| July/August 1978

10907 Cleveland, Kansas City, Missouri 64137

After ten months of hard planning and harder work, its sad that two days can go by so fast. August 13 and 14, 1977 were two of the fastest but most enjoyable of my life. The event was the 16th annual Platte County Steam and Gas Engine Show, at the Platte County fairgrounds in Tracy, Missouri.

There were an abundance of steam engines on hand as usual, including 8 full size traction engines and 14 fine model engines. Among the small engines, were Ross Naler's 2/3 scale 16 HP Advance, Ron Roebuck's size 22 HP Advance, Ralph Leving's size double cylinder Rumely and a   scale double cylinder Buffalo Pitts owned by James Bell, whose father was one of the founders of the show. The large engines included a 16 HP Russell owned by Rod Conner, a 16-60 HP double cylinder Nichols & Shepard owned by Calvin and Ted Brookover, a 65 HP Case owned by Robert and Wilbur Fleming, a 20 HP Advance owned by Wilbur Fleming, a 18 HP double cylinder Keck Gonnerman owned by Bill Fickel, a 25 HP Russell owned by James Bell, and a rubber tired free lance road locomotive using a 40 HP Case boiler and an undermounted double cylinder engine, also owned by James Bell.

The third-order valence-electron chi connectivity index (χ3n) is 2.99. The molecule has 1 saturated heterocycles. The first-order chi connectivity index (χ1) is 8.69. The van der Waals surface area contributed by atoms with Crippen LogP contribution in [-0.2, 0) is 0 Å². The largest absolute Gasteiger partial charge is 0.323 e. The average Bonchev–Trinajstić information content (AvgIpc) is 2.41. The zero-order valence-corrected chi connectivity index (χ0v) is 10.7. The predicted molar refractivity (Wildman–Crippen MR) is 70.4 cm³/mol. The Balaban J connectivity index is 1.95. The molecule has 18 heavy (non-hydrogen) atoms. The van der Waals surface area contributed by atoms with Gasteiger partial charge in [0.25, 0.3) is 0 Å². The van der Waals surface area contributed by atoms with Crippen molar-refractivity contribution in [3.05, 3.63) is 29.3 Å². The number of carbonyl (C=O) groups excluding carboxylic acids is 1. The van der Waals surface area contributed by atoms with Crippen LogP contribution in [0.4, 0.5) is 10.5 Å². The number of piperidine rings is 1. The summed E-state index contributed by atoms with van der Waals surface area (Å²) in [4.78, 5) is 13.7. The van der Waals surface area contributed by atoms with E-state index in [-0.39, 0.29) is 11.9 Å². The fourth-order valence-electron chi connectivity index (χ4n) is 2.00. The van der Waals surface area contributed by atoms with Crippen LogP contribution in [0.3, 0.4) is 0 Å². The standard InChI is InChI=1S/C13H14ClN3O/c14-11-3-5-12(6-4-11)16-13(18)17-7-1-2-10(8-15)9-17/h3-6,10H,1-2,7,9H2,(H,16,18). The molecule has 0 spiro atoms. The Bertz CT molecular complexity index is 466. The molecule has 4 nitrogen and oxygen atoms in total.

We had the usual displays of threshing, baker fan, teeter board, miniature sawmills, powered by the models, and, thanks to the efforts of Wilbur Fleming and Ross Naler, a new full size sawmill.

Saturday night the gas tractors that were on hand, plus many that were hauled in, got to show their stuff at our antique tractor pull. These tractors are not as loud as the 9,000 lb. hot rods, but there is something kind of nice about seeing a 40 year old machine doing what it was meant to do, and I might add, doing it well. The highlight of the whole show for me, was the end of the tractor pull, when I hooked my 20-75 double 'Nick' to the sled, which was a 10 x 20 foot sheet of steel, with something over 10,000 lbs. on it, and pulled it all the way through. The crowd seemed to enjoy it as there was a lot of standing and clapping.

Sunday was another fine day, and after the church service in the grand stand, there was lots more fun for all. With the flea markets going strong, the antique cars being shined up, the steamers smoking, and delicious chicken and beef dinners being served, it was parade time almost before I knew it. And as I drove through the parade, I was sad that the show was about over, but it had been a glorious two days and that makes it easy to plan for 1978.


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